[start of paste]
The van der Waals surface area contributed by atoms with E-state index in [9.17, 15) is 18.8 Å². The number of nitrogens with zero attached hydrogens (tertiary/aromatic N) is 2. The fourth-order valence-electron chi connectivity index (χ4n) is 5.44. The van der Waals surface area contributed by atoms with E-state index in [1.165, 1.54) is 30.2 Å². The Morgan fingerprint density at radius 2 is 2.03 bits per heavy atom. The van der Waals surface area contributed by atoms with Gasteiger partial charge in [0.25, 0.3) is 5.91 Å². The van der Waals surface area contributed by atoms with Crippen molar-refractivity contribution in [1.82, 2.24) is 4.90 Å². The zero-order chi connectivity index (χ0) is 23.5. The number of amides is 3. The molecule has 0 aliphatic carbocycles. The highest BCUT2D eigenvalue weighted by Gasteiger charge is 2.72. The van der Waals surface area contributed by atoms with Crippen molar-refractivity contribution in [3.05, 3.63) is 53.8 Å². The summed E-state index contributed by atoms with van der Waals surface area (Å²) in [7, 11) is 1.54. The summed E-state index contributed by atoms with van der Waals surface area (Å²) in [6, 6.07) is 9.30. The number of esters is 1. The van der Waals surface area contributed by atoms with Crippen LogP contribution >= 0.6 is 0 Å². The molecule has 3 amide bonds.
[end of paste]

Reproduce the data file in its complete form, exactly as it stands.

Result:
The van der Waals surface area contributed by atoms with E-state index in [9.17, 15) is 18.8 Å². The number of nitrogens with zero attached hydrogens (tertiary/aromatic N) is 2. The fourth-order valence-electron chi connectivity index (χ4n) is 5.44. The van der Waals surface area contributed by atoms with E-state index in [1.165, 1.54) is 30.2 Å². The Morgan fingerprint density at radius 2 is 2.03 bits per heavy atom. The van der Waals surface area contributed by atoms with Gasteiger partial charge in [0.25, 0.3) is 5.91 Å². The van der Waals surface area contributed by atoms with Crippen molar-refractivity contribution in [1.82, 2.24) is 4.90 Å². The zero-order chi connectivity index (χ0) is 23.5. The number of amides is 3. The molecule has 0 aliphatic carbocycles. The highest BCUT2D eigenvalue weighted by Gasteiger charge is 2.72. The van der Waals surface area contributed by atoms with Crippen molar-refractivity contribution in [3.05, 3.63) is 53.8 Å². The summed E-state index contributed by atoms with van der Waals surface area (Å²) in [7, 11) is 1.54. The summed E-state index contributed by atoms with van der Waals surface area (Å²) in [6, 6.07) is 9.30. The number of esters is 1. The van der Waals surface area contributed by atoms with Crippen LogP contribution >= 0.6 is 0 Å². The molecule has 3 amide bonds.